An interview with Megan Rapinoe

Although lesbian soccer fans have had an idea Megan Rapinoe played for our team since she was part of the WPS, the 27-year-old Olympian had yet to say so in public until a few weeks ago. She talked with Out magazine about being not only gay, but out and proud, which has only given the towheaded mid-fielder more of a spotlight leading up to the 2012 Olympic Games.


Photo courtesy of Nike

We talked with Megan yesterday while she was on a train ride from Washington, D.C. up to Newark, New Jersey where she was meeting up with her team to fly to London.

AfterEllen.com: Happy birthday!
Megan Rapinoe: Oh, thank you!

AE: How was your birthday?
MR:It was good — just some family stuff. Pretty uneventful! Kind of nice. Just chilled out.

AE: You are a twin — did you spend time with your sister — Rachael, right?
MR: Yeah, I am a twin. I didn’t because she’s living down in Texas right now so we didn’t get to spend our birthdays together, unfortunately.

AE: It’s been a big week, right? It’s been a big gay week!
MR: It has. It’s been a big gay week. Big gay Monday!

AE: You, Anderson Cooper, Frank Ocean —
MR: Frank Ocean! Everyone came out the same week.

AE: You said in your OUT interview that you’ve kind of always been out — how did that interview come about?  
MR: I’ve been out to friends and family and teammates and anybody, if I hadn’t really told them, knew that I was gay. It’s different being out publicly then just out in your personal life. I guess since we live in our lives in the public eye a little bit and the increased attention on our team and everybody’s, I guess, personal attention has increased — I don’t know, I just felt like I was leaving something out and omitting something and not being 100 percent truthful. Even though I never lied about anything. The world is sort of presumably straight, so I think I wasn’t wanting to be assumed [to be straight] or have people believe that. I’m obviously very proud of who I am. I couldn’t be happier with who I am. It was something that was important to me.

AE: So did you reach out to them?
MR: It’s been almost a year now. They reached out to me, I believe, last year after the World Cup and wanted to do something in the Out 100 issue but it didn’t work out, our schedules, at the time I was gone they were doing it. But it kind of came to be in the last few months that it worked out for both parties.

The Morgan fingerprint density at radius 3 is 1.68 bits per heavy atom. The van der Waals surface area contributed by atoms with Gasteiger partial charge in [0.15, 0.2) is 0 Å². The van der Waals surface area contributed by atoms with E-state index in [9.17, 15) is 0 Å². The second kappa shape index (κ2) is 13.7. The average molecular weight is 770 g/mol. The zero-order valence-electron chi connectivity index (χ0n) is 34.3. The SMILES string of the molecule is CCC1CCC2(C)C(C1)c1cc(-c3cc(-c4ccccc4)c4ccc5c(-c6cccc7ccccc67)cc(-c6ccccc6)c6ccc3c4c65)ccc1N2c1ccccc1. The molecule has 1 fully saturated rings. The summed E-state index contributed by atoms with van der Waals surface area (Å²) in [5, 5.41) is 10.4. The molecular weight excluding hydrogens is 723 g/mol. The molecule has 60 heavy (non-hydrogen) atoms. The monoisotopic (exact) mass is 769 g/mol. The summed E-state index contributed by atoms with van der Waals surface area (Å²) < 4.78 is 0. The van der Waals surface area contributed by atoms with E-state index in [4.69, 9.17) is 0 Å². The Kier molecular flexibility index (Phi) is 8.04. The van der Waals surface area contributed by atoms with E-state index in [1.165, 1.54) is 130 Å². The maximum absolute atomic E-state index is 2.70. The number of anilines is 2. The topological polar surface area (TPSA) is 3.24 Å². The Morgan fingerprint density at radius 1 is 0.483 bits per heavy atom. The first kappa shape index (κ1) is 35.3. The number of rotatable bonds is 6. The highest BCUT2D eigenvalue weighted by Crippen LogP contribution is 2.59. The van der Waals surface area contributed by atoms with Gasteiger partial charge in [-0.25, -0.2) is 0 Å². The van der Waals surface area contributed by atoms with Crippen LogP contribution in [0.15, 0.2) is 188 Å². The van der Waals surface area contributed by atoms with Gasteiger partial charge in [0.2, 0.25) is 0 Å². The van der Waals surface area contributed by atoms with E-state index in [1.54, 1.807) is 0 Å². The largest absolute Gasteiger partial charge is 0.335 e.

AE: Obviously with going to the Olympics there’s so much attention on you and your team. Basically you have a coach, Pia, who is out, correct?
MR: I believe so, yeah.

AE: Was there encouragement from other people or did this just come from within?
MR: I mean, I think it came from me. Obviously when I started telling people, they were encouraging and supportive of me. I was talking to friends and we mulled it over a little bit and there didn’t seem to be any downside at all. I think all of the reactions I’ve gotten have been totally supportive and completely positive.


Photo courtesy of Team USA

AE: After the World Cup, which was huge, tons of new soccer fans were introduced to you and now you’re household names. What’s it like to suddenly have a bunch of people recognize you and suddenly rooting for you? Have you felt the difference?
MR: Yeah, we’ve felt a huge difference, I think. In the beginning, to be honest, it was pretty strange. I definitely hadn’t had that and I think the team as a whole hasn’t had that kind of interest that we’ve had after the World Cup. I mean, we didn’t even win and some people think that we won! They still think that we won! I think a kind of perfect storm emerged for us to be in the media spotlight and it really hadn’t died down that much. If anything I’d say it has gotten bigger. Our games are selling out and if it’s not sold out, very close to it, the buzz around the team has just been incredible. We’re much more used to it now. I think in the beginning it was very strange. Cool, obviously, an amazing feeling. But it was very different.

AE: Was that another push for you? Like “I’ve got the spotlight now — what can I do with it?”
MR: Not so much — I don’t think it wasn’t really for any premise or popularity gain or anything. I can see how it can be construed as that. It’s something I’ve been thinking about for a bit. It’s a positive thing we’re in the spotlight and have a lot of media attention on us and can make a big impact. I think it’s good a lot of people are going to know.

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